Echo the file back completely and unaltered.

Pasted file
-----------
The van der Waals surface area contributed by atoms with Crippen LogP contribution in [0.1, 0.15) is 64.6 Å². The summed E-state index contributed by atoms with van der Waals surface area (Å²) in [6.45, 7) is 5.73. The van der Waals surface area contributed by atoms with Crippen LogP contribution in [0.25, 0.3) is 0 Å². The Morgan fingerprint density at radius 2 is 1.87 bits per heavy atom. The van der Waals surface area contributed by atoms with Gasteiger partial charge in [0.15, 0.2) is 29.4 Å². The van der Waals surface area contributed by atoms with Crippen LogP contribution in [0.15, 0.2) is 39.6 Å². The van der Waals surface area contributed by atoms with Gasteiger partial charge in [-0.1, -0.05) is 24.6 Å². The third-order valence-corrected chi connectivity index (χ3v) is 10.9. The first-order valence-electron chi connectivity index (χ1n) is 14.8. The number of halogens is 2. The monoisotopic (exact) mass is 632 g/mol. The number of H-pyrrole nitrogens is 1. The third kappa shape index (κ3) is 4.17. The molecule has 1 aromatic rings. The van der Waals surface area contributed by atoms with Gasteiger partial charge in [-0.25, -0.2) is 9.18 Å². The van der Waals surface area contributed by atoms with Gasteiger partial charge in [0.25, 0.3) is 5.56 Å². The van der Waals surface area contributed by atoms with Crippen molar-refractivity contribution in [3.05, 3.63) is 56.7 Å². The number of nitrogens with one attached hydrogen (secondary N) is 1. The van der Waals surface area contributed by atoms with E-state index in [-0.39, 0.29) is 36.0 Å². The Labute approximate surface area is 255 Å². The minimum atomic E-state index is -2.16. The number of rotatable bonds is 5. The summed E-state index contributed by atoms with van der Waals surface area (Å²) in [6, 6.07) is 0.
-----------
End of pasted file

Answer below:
The van der Waals surface area contributed by atoms with Crippen LogP contribution in [0.1, 0.15) is 64.6 Å². The summed E-state index contributed by atoms with van der Waals surface area (Å²) in [6.45, 7) is 5.73. The van der Waals surface area contributed by atoms with Crippen LogP contribution in [0.25, 0.3) is 0 Å². The Morgan fingerprint density at radius 2 is 1.87 bits per heavy atom. The van der Waals surface area contributed by atoms with Gasteiger partial charge in [0.15, 0.2) is 29.4 Å². The van der Waals surface area contributed by atoms with Crippen LogP contribution in [0.15, 0.2) is 39.6 Å². The van der Waals surface area contributed by atoms with Gasteiger partial charge in [-0.1, -0.05) is 24.6 Å². The third-order valence-corrected chi connectivity index (χ3v) is 10.9. The first-order valence-electron chi connectivity index (χ1n) is 14.8. The number of halogens is 2. The monoisotopic (exact) mass is 632 g/mol. The number of H-pyrrole nitrogens is 1. The third kappa shape index (κ3) is 4.17. The molecule has 1 aromatic rings. The van der Waals surface area contributed by atoms with Gasteiger partial charge in [-0.25, -0.2) is 9.18 Å². The van der Waals surface area contributed by atoms with Gasteiger partial charge in [0.25, 0.3) is 5.56 Å². The van der Waals surface area contributed by atoms with Crippen molar-refractivity contribution in [3.05, 3.63) is 56.7 Å². The number of nitrogens with one attached hydrogen (secondary N) is 1. The van der Waals surface area contributed by atoms with E-state index in [-0.39, 0.29) is 36.0 Å². The Labute approximate surface area is 255 Å². The minimum atomic E-state index is -2.16. The number of rotatable bonds is 5. The summed E-state index contributed by atoms with van der Waals surface area (Å²) in [6, 6.07) is 0.